“Her Majesty is living proof that the United Kingdom is the gold standard of social security,” said Prime Minister David Cameron.
“We Britons are proud that we are honouring a woman whom has never worked a day in her almost nine decades of life, yet thanks to the success of our social safety net, has to her name, palaces complete with live-in servants, priceless works of art, jewelry, and a personal army that guards her round-the-clock.”
A humbled Elizabeth thanked Mr. Cameron, adding that she would have no idea how she’d support herself and her 13 dependents without her modest £32 million yearly stipend, made out in personal cheques, which the Queen picks up herself on the first and fifteenth of every month from the Department Work and Pensions.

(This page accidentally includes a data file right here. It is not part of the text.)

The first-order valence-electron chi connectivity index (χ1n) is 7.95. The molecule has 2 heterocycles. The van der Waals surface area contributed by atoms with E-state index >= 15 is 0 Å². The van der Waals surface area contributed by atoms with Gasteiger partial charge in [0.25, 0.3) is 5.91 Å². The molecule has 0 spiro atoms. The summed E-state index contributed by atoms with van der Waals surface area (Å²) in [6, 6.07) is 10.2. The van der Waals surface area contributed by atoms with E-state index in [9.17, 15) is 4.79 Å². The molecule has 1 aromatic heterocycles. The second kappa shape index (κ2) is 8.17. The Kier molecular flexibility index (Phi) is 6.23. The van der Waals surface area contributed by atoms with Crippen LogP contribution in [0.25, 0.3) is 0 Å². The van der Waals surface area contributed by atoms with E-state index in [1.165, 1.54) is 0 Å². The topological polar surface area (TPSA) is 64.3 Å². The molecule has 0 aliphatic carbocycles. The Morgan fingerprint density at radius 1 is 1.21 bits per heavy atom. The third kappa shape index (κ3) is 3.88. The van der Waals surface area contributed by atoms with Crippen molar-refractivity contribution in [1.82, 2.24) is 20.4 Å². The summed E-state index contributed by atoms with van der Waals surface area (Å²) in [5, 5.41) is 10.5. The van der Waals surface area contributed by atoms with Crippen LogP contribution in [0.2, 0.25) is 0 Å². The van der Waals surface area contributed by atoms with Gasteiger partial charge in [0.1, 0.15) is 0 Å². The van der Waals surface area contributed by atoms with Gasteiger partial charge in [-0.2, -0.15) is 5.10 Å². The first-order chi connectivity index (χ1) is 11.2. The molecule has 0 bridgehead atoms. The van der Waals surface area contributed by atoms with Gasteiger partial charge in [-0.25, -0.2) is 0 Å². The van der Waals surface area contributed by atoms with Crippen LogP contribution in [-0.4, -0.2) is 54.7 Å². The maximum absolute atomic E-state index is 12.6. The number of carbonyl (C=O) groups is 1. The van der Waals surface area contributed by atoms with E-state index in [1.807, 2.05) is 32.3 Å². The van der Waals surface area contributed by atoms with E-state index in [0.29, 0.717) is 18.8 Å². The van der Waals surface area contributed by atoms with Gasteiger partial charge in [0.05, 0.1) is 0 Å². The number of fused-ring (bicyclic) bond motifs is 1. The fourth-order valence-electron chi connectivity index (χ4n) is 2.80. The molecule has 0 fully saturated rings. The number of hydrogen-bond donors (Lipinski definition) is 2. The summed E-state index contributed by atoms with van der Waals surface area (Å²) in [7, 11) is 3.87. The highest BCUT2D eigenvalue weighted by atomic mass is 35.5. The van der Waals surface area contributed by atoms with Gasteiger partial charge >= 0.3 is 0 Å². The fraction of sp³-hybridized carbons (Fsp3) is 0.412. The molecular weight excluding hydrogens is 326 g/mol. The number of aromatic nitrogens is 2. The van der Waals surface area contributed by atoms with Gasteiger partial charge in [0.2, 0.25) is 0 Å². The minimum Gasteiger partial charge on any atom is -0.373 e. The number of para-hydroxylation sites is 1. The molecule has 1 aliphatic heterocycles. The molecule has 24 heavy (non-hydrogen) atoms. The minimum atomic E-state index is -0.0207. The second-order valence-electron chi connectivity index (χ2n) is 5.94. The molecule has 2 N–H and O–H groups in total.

“These funds bring dignity to our lives. Without them, my family would be forced to hunt for our own food, subsisting on a steady diet of Corgi meat,” said the Queen.
“Give us more bloody money!” exclaimed Elizabeth’s husband, Prince Phillip, the second longest lived welfare recipient.
According to officials, England’s third longest-lived lifetime welfare dependent simply goes by the name of Gabby, is 87 and lives in Brixton. He gets £350 a month, which he mostly spends on ale.
The Canadian welfare system does not have it’s own Queen Elizabeth to support, but the charter demands the government set aside comparable funds to a special group of “over-privileged, do-nothing leeches” known as “the Senate.”
With files from Aaron Hagey-MacKay